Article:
1. Acquire all nodes’ location information (through GPS technology or known prior to its deployment) and report it to the base station.

2. The base station decides Delay (Si) for every node based on the geographic distribution of all sensor nodes.

3. Delay (Si) = 0 for those in the region to start first.

As illustrated in Fig. 7, nodes in R1 start to compete for cluster heads at time 0, then nodes in R2 start with a delay, and then nodes in R3 start with a delay after nodes in R2 are finished, and so on. During the process, nodes need to send their location information to the base station:

The base station needs to send the delay information to each node:

5.2. Selection of Cluster Heads

Set Num(Giveup) to 0. Start with the nodes in R1. If a cluster head is generated from R1, broadcast a Hello package and Num(Giveup).

When nodes in R1 are finished, consider nodes in R2.Now the cluster heads generated in R1 are as a reference points. The distance between a node in R2 and any cluster head in R1 is a factor in selecting the node as a cluster head, as well as the random value of T(n). If all conditions are satisfied, then broadcast the Hello message and Num(Giveup)

Otherwise, only broadcast Num(Giveup). When nodes in other region receives this message, they will increment Num(Giveup) by 1, and then modify T(n) to increase the probability of being selected as cluster head.[2]

Repeat the above process until all nodes in the network are considered.

6. Performance Analysis

6.1. Simulation Scenario and Parameters

In order to evaluate the performance of different algorithms, we use two scenarios to simulate the algorithms. In scenario 1, the region size is 200 meters by 200 meters, the number of nodes is 200, and the BS is located at (50, 175); In scenario 2, 400 sensor nodes are distributed in a 400 meters by 400 meters region and the BS is geographically located at (150, 350).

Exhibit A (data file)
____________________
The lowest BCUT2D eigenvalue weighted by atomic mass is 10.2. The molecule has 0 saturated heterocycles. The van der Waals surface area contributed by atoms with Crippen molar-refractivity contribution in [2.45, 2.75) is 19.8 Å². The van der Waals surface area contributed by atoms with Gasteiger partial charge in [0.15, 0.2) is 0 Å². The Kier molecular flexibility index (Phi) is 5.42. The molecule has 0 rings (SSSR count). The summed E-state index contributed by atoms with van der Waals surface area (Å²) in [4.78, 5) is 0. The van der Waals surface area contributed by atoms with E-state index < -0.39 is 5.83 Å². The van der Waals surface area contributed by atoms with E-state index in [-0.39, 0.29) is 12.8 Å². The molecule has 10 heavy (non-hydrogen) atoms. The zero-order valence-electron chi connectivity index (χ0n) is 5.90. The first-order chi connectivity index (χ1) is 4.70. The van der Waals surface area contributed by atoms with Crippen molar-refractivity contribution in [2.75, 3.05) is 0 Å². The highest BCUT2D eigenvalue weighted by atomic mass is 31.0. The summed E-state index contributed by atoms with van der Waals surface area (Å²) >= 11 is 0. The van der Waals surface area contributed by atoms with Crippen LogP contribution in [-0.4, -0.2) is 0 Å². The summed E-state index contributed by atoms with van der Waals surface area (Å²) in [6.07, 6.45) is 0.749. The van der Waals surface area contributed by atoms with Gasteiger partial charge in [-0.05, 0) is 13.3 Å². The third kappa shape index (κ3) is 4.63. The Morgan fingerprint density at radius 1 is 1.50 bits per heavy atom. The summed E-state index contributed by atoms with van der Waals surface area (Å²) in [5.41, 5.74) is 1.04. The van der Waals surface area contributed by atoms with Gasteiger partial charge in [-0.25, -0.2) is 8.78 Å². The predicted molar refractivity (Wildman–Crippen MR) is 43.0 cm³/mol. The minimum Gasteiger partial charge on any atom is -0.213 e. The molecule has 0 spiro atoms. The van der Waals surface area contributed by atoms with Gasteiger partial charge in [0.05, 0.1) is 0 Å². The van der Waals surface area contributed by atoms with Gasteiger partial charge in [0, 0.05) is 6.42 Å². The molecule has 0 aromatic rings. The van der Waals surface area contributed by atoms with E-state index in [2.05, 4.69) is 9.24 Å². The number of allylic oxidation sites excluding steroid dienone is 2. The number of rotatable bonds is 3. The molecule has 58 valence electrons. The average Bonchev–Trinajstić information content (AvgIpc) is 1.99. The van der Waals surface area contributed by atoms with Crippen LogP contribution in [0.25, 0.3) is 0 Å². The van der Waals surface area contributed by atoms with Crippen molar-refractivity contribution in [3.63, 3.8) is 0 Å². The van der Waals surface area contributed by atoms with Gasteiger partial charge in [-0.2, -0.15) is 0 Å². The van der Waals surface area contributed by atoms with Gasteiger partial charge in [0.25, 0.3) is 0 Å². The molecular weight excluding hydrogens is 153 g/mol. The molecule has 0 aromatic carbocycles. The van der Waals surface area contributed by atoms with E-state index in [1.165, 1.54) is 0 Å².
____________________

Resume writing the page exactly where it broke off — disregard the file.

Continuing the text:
6.2. Simulation Results:
6.2.1. Performance Measurements

In a wireless sensor network, the computing capacity and stored energy of a node is very limited. In particular, the limited energy affects the lifespan of information quality of the network. For this reason, we evaluate the algorithms based on the efficiency of the network energy consumption. We use two performance indices:

Lifespan: The lifespan of a sensor network is the time span from the beginning of the network operation to the instant that the network can no longer provide readable information, measured in the number of rounds. It can be measured in three ways: FND (First Node Dies), HNA (Half of the Nodes Alive), and LND (Last Node Dies).

Data accuracy: The accuracy of data received by the BS. When more the data is received, the high the accuracy after data fusion. The data accuracy is measured by the total data sent by all nodes in the lifespan of the network.

6.2.2. Analysis of Simulation Results

We compare the performance of the original LEACH clustering protocol and our progressive clustering protocol. Figure 8, Figure 9, and Figure 10 show the change of FND, HNA and LND over the distance between cluster heads. As we can see, the lifespan of the network increases when the distance between cluster heads increases and reaches the cap when the distance is around 35 and 45. After that, when the distances increases further, the number of cluster heads goes down, and the energy consumption of the network goes up, which leads to the decline of the lifespan and data accuracy.